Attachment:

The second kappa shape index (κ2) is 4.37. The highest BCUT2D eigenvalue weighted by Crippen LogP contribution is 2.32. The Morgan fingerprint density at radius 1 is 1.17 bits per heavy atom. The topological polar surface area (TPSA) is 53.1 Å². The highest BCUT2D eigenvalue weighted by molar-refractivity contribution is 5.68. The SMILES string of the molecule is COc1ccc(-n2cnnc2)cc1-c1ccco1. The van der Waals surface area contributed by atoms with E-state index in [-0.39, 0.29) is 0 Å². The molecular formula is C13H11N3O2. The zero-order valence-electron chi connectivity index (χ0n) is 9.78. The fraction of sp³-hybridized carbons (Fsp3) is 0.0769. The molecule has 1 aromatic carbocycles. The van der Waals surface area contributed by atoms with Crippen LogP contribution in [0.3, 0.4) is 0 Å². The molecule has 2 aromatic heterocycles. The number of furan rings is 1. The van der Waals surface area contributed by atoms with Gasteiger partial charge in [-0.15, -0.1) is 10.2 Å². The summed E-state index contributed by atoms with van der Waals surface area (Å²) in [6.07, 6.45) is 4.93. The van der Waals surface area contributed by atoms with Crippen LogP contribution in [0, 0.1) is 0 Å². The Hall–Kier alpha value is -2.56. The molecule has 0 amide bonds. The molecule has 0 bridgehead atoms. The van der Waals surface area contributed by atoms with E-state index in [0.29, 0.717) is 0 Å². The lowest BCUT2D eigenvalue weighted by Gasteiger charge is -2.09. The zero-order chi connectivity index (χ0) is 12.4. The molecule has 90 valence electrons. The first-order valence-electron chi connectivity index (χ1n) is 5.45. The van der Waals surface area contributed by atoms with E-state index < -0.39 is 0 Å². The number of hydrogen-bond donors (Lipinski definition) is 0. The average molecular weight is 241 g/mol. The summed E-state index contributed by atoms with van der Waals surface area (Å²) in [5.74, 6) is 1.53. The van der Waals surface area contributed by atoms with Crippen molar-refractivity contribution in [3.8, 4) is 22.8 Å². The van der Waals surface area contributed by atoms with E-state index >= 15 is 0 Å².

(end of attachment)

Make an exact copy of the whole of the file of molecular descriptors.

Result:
The second kappa shape index (κ2) is 4.37. The highest BCUT2D eigenvalue weighted by Crippen LogP contribution is 2.32. The Morgan fingerprint density at radius 1 is 1.17 bits per heavy atom. The topological polar surface area (TPSA) is 53.1 Å². The highest BCUT2D eigenvalue weighted by molar-refractivity contribution is 5.68. The SMILES string of the molecule is COc1ccc(-n2cnnc2)cc1-c1ccco1. The van der Waals surface area contributed by atoms with E-state index in [-0.39, 0.29) is 0 Å². The molecular formula is C13H11N3O2. The zero-order valence-electron chi connectivity index (χ0n) is 9.78. The fraction of sp³-hybridized carbons (Fsp3) is 0.0769. The molecule has 1 aromatic carbocycles. The van der Waals surface area contributed by atoms with Crippen LogP contribution in [0.3, 0.4) is 0 Å². The molecule has 2 aromatic heterocycles. The number of furan rings is 1. The van der Waals surface area contributed by atoms with Gasteiger partial charge in [-0.15, -0.1) is 10.2 Å². The summed E-state index contributed by atoms with van der Waals surface area (Å²) in [6.07, 6.45) is 4.93. The van der Waals surface area contributed by atoms with Crippen LogP contribution in [0, 0.1) is 0 Å². The Hall–Kier alpha value is -2.56. The molecule has 0 amide bonds. The molecule has 0 bridgehead atoms. The van der Waals surface area contributed by atoms with E-state index in [0.29, 0.717) is 0 Å². The lowest BCUT2D eigenvalue weighted by Gasteiger charge is -2.09. The zero-order chi connectivity index (χ0) is 12.4. The molecule has 90 valence electrons. The first-order valence-electron chi connectivity index (χ1n) is 5.45. The van der Waals surface area contributed by atoms with E-state index < -0.39 is 0 Å². The number of hydrogen-bond donors (Lipinski definition) is 0. The average molecular weight is 241 g/mol. The summed E-state index contributed by atoms with van der Waals surface area (Å²) in [5.74, 6) is 1.53. The van der Waals surface area contributed by atoms with Crippen molar-refractivity contribution in [3.8, 4) is 22.8 Å². The van der Waals surface area contributed by atoms with E-state index >= 15 is 0 Å².